“…Just Horikita. You heard me say I wouldn’t lose to her, right? You were there.”

“In other words, you’re saying you haven’t had a proper conversation with someone since day one?”

At best, she had probably only opened her mouth to answer yes-no questions during the Task registration process.

“You should try and find someone to talk to, even if only a little bit.”

“Ain’t no way I’m gonna talk with my enemies.”

“Then talk with a classmate. If you wander around long enough, you’re sure to come across someone.”

“I don’t think of my classmates as ‘friends’.”

Her current state was the result of her closing herself off from the outside world, hiding away in her shell. And to think she had been like this for nine days now, and yet still had five more to go before the end of the exam.

If the fraying thread that was holding Ibuki together were to snap, everything would most likely come crumbling down around her.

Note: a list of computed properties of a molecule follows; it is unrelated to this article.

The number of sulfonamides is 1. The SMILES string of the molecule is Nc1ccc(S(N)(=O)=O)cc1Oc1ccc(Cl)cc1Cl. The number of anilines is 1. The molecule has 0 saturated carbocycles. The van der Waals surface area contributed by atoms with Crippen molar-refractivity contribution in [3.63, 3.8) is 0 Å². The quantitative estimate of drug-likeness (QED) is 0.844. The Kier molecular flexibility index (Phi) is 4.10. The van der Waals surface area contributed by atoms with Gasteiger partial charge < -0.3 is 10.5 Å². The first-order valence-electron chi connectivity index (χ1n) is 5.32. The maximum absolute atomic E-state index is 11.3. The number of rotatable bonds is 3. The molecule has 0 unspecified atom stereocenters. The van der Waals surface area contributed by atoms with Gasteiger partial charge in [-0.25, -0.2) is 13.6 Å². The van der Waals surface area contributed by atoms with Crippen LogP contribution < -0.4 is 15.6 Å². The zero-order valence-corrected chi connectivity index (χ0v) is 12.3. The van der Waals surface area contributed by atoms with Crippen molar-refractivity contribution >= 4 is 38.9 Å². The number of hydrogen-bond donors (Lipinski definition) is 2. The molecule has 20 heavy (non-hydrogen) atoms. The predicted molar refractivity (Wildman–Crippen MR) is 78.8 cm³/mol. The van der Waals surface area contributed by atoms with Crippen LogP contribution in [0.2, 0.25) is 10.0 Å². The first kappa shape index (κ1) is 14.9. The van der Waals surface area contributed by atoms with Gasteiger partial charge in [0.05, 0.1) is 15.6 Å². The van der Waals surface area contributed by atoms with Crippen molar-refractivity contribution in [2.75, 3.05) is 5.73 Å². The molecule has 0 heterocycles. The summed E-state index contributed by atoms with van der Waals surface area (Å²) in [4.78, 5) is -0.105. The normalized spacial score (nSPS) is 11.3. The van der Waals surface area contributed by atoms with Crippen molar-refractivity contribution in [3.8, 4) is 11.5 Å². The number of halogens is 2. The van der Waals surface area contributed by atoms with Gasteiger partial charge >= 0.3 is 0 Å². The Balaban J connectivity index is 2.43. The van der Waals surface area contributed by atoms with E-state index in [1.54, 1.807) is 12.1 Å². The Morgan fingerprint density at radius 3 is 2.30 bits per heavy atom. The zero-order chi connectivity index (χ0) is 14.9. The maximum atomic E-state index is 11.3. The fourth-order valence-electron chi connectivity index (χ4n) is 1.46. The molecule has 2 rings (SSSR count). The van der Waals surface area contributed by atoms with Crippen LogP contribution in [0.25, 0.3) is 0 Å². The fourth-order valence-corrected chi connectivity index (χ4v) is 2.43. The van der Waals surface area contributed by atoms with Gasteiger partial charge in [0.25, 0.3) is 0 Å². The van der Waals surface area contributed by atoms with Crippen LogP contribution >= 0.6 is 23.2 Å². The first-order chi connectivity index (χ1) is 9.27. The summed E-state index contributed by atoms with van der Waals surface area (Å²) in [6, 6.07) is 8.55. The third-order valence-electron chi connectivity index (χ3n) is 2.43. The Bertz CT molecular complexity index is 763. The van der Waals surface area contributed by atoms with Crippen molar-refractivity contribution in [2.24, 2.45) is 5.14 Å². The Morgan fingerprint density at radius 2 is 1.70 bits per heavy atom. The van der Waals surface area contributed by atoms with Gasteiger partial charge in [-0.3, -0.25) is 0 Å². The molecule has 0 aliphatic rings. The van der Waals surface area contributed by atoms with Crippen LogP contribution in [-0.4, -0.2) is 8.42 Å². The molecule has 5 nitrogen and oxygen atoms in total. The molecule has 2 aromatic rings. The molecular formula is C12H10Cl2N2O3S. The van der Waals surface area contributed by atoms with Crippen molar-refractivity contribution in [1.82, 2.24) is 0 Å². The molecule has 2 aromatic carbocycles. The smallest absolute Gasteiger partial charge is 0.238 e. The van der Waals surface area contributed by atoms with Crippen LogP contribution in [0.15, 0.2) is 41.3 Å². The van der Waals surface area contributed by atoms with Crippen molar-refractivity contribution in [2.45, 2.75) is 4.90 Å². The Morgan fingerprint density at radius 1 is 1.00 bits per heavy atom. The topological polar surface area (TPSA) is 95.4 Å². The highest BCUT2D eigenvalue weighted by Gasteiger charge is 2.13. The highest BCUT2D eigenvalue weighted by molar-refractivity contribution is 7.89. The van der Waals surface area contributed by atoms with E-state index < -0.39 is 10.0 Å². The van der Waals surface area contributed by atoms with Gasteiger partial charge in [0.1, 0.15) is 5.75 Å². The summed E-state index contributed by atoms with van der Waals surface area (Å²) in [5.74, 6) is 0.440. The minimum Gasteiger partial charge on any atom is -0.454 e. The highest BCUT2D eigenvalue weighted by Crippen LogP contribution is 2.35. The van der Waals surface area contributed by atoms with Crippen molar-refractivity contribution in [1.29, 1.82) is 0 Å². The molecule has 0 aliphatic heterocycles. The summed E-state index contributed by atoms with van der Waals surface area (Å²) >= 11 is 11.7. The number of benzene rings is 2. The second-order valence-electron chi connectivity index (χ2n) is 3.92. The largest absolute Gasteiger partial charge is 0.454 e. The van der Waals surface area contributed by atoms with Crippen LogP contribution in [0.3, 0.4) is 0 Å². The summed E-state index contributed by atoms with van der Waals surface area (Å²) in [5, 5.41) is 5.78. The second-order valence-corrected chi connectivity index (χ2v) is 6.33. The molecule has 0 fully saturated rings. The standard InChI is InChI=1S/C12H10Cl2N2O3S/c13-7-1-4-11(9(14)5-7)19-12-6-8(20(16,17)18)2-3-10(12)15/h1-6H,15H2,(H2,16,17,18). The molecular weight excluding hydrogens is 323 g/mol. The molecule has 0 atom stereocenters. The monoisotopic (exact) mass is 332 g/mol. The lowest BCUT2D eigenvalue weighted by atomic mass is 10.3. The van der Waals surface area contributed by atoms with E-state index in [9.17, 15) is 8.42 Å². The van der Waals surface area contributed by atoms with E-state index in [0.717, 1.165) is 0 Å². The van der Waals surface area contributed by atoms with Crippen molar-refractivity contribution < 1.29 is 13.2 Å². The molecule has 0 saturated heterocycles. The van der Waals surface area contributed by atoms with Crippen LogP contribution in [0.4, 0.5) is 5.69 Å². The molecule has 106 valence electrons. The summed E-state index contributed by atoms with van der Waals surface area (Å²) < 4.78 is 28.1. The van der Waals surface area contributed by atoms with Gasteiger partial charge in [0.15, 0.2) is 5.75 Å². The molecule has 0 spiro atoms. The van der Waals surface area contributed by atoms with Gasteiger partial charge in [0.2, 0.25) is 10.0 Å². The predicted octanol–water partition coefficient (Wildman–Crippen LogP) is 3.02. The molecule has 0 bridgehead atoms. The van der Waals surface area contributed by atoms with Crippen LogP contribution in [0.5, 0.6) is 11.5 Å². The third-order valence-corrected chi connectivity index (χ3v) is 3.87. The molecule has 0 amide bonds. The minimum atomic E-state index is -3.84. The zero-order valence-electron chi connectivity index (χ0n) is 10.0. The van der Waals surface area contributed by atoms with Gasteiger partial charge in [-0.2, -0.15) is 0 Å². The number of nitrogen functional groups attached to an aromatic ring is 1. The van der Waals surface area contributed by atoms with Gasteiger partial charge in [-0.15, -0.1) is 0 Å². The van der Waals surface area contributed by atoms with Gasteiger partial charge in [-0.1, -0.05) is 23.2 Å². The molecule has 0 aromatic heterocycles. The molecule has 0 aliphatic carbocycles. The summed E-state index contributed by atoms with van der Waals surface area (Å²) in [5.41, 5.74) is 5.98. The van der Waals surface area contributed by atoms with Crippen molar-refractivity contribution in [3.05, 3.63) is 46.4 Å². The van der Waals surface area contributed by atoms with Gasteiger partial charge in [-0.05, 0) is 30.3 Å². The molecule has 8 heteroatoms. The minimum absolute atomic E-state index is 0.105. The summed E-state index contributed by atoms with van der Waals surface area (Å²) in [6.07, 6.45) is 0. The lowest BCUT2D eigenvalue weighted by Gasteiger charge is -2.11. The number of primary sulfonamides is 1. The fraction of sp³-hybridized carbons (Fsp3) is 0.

And, as a lone student, if she were made to retire from the exam, her expulsion would be all but set in stone.

However, this special exam was such that, if at all possible, you didn’t want to let groups from your own school year get expelled. To that end, it would be ideal if Ibuki could dedicate a day to rest and recovery. If she could spend a full day taking it easy, that would probably be enough for her to regain most of her energy. Given the type of person she was, it wouldn’t be impossible for her to make it through the remaining four days of the exam at that point.

But, reality was not so merciful. As easy as it may seem, taking a day off from the exam would be incredibly difficult.

And, even if she were to force herself to take a break, there was no saying whether or not her mental state would improve.

While you rested, your rivals would be racking up points, placing you at risk of not only being overtaken, but possibly even causing you to sink down to the very bottom.

It’d be impossible for an ordinary person to sit back and empty their mind while the rest of the world moved on with the exam without them.

Besides, missing out on all four of a day’s designated areas would lead to a penalty, of which the ramping effects would only make the following days that much more strenuous.